Food security, water and climate change in the MENA region
National social protection strategies need to incorporate food security as a core component in their design. Many countries In the MENA region, such as Jordan, Iran, Iraq and Lebanon, have been facing increased economic and social challenges since the influx of Syrian refugees. The Overview of Food Insecurity report, recently released by the Food and Agriculture Organisation (FAO), stresses that sustainable agriculture and water management are central to ending hunger and adapting to climate change. With 70% of Middle Eastern agricultural production dependent on rain, the sector is highly vulnerable to the projected temperature fluctuations and the drop in annual rainfall caused by climate change.
Climate-smart agriculture has the potential to make the sector more resilient. At the Global Forum for Innovations in Agriculture held on 20 - 21 March 2017 in Abu Dhabi, Andrew Noble from the International Center for Agricultural Research (ICARDA), declared “investing into increasing food production enhances agricultural productivity under changing climate conditions in the region”. Under the initiative Enhancing Food Security in Arab Countries, which promotes suitable agricultural technologies and strategies in the region, reported returns have so far been considerable. For farmers in Egypt, Tunisia, and Jordan, an initial investment of 5.3 million USD has generated an estimated additional in-pocket gain of 54.2 million USD. Over a 15-year period it has been estimated that the benefit for wheat producers in countries such as Egypt could reach USD 4.5 billion, potentially shared among more than 1 million farmers.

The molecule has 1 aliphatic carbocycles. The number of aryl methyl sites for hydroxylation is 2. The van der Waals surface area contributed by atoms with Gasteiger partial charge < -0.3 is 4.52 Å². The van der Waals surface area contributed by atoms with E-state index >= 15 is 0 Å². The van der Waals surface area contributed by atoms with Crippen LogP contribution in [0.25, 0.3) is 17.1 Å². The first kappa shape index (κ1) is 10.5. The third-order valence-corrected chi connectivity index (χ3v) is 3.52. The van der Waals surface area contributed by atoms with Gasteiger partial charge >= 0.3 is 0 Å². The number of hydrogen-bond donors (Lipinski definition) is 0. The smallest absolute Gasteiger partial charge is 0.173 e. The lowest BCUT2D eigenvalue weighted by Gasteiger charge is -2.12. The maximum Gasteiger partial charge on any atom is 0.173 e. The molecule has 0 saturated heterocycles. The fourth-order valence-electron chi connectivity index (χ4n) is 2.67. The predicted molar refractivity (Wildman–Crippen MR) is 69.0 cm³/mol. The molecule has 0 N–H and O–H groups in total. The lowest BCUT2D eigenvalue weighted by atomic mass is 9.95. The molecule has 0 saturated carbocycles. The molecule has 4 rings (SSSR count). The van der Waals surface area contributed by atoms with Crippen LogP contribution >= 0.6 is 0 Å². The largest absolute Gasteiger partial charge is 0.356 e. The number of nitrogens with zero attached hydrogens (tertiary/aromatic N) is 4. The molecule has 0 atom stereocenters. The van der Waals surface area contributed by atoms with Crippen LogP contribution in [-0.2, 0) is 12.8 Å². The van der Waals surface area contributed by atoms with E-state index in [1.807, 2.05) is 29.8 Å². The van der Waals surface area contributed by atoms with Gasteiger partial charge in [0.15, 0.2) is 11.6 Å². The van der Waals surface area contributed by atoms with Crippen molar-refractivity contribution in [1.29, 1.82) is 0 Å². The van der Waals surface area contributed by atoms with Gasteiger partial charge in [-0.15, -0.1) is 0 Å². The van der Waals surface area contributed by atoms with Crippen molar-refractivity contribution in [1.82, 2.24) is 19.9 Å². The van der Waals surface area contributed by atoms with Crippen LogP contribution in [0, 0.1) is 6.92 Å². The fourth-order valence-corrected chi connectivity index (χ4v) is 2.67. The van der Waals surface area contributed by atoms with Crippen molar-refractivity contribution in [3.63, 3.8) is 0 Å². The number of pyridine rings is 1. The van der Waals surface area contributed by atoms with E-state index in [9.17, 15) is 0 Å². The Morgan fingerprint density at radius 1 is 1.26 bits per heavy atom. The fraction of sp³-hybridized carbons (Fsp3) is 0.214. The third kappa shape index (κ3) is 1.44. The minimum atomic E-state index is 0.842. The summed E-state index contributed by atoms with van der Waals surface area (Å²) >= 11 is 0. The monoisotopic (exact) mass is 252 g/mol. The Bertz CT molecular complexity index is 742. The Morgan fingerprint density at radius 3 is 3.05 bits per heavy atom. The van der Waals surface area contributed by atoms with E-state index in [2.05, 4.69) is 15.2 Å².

The Arab Food Security Initiative prioritizes the strengthening of the capacity of farmers and technical staff from agriculture-related ministries, institutions and associations. To date over 45,000 beneficiaries have been reached as well as an additional 19,000 technicians, researchers and policy-makers. The initiative focusses on country and regional training activities, inter-country scientific visits, travelling workshops and symposia, farmer field schools, and field days. The aim is now to further extend the reach of the initiative, by ensuring that more farmers, and extension and technical officers have access to useful technologies and innovations.